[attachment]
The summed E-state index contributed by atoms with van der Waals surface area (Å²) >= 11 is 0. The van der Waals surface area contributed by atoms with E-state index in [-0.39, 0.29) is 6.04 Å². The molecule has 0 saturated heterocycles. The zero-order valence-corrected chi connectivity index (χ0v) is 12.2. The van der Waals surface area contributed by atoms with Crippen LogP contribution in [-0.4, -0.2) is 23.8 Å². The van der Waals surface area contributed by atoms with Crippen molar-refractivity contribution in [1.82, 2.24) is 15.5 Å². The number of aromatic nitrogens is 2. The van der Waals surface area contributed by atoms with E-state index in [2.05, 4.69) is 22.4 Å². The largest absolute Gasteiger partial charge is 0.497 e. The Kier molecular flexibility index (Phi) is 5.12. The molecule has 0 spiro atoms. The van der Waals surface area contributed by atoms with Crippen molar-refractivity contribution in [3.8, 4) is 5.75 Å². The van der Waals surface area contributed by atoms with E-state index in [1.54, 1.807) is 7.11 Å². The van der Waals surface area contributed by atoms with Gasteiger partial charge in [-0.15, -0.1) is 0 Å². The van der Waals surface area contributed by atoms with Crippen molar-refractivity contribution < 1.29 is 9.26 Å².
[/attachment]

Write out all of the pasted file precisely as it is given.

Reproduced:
The summed E-state index contributed by atoms with van der Waals surface area (Å²) >= 11 is 0. The van der Waals surface area contributed by atoms with E-state index in [-0.39, 0.29) is 6.04 Å². The molecule has 0 saturated heterocycles. The zero-order valence-corrected chi connectivity index (χ0v) is 12.2. The van der Waals surface area contributed by atoms with Crippen LogP contribution in [-0.4, -0.2) is 23.8 Å². The van der Waals surface area contributed by atoms with Crippen molar-refractivity contribution in [1.82, 2.24) is 15.5 Å². The number of aromatic nitrogens is 2. The van der Waals surface area contributed by atoms with E-state index in [2.05, 4.69) is 22.4 Å². The largest absolute Gasteiger partial charge is 0.497 e. The Kier molecular flexibility index (Phi) is 5.12. The molecule has 0 spiro atoms. The van der Waals surface area contributed by atoms with Crippen molar-refractivity contribution in [3.8, 4) is 5.75 Å². The van der Waals surface area contributed by atoms with E-state index in [1.54, 1.807) is 7.11 Å². The van der Waals surface area contributed by atoms with Gasteiger partial charge in [-0.15, -0.1) is 0 Å². The van der Waals surface area contributed by atoms with Crippen molar-refractivity contribution < 1.29 is 9.26 Å².